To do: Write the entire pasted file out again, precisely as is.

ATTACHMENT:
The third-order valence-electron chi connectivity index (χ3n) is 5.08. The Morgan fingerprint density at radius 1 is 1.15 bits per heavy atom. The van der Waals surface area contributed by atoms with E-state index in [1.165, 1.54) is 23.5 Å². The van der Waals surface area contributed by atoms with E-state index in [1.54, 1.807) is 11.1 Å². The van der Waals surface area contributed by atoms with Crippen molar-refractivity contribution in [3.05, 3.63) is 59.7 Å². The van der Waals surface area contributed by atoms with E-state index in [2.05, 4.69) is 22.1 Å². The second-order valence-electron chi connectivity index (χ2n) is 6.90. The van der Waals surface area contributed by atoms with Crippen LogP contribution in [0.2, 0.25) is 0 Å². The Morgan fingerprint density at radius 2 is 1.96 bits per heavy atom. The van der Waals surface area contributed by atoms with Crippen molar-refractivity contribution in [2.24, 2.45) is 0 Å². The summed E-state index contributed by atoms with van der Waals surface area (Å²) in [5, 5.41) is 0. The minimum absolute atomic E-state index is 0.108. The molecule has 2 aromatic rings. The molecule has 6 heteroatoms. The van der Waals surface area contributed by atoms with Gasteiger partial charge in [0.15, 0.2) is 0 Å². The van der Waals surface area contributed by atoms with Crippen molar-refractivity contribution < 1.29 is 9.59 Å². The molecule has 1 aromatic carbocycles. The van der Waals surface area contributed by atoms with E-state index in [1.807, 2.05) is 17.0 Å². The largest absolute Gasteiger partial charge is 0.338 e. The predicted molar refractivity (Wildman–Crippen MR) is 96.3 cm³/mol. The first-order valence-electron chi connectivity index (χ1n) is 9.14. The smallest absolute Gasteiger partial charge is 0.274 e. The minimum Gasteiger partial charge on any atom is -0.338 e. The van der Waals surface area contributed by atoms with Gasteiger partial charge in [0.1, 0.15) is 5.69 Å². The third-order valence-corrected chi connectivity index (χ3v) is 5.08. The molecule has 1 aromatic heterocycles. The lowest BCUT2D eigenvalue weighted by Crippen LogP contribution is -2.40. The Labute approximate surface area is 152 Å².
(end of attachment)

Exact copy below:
The third-order valence-electron chi connectivity index (χ3n) is 5.08. The Morgan fingerprint density at radius 1 is 1.15 bits per heavy atom. The van der Waals surface area contributed by atoms with E-state index in [1.165, 1.54) is 23.5 Å². The van der Waals surface area contributed by atoms with E-state index in [1.54, 1.807) is 11.1 Å². The van der Waals surface area contributed by atoms with Crippen molar-refractivity contribution in [3.05, 3.63) is 59.7 Å². The van der Waals surface area contributed by atoms with E-state index in [2.05, 4.69) is 22.1 Å². The second-order valence-electron chi connectivity index (χ2n) is 6.90. The van der Waals surface area contributed by atoms with Crippen LogP contribution in [0.2, 0.25) is 0 Å². The Morgan fingerprint density at radius 2 is 1.96 bits per heavy atom. The van der Waals surface area contributed by atoms with Crippen molar-refractivity contribution in [2.24, 2.45) is 0 Å². The summed E-state index contributed by atoms with van der Waals surface area (Å²) in [5, 5.41) is 0. The minimum absolute atomic E-state index is 0.108. The molecule has 2 aromatic rings. The molecule has 6 heteroatoms. The van der Waals surface area contributed by atoms with Gasteiger partial charge in [0.15, 0.2) is 0 Å². The van der Waals surface area contributed by atoms with Crippen molar-refractivity contribution < 1.29 is 9.59 Å². The molecule has 1 aromatic carbocycles. The van der Waals surface area contributed by atoms with E-state index in [1.807, 2.05) is 17.0 Å². The largest absolute Gasteiger partial charge is 0.338 e. The predicted molar refractivity (Wildman–Crippen MR) is 96.3 cm³/mol. The first-order valence-electron chi connectivity index (χ1n) is 9.14. The smallest absolute Gasteiger partial charge is 0.274 e. The minimum Gasteiger partial charge on any atom is -0.338 e. The van der Waals surface area contributed by atoms with Gasteiger partial charge in [0.1, 0.15) is 5.69 Å². The third-order valence-corrected chi connectivity index (χ3v) is 5.08. The molecule has 1 aromatic heterocycles. The lowest BCUT2D eigenvalue weighted by Crippen LogP contribution is -2.40. The Labute approximate surface area is 152 Å².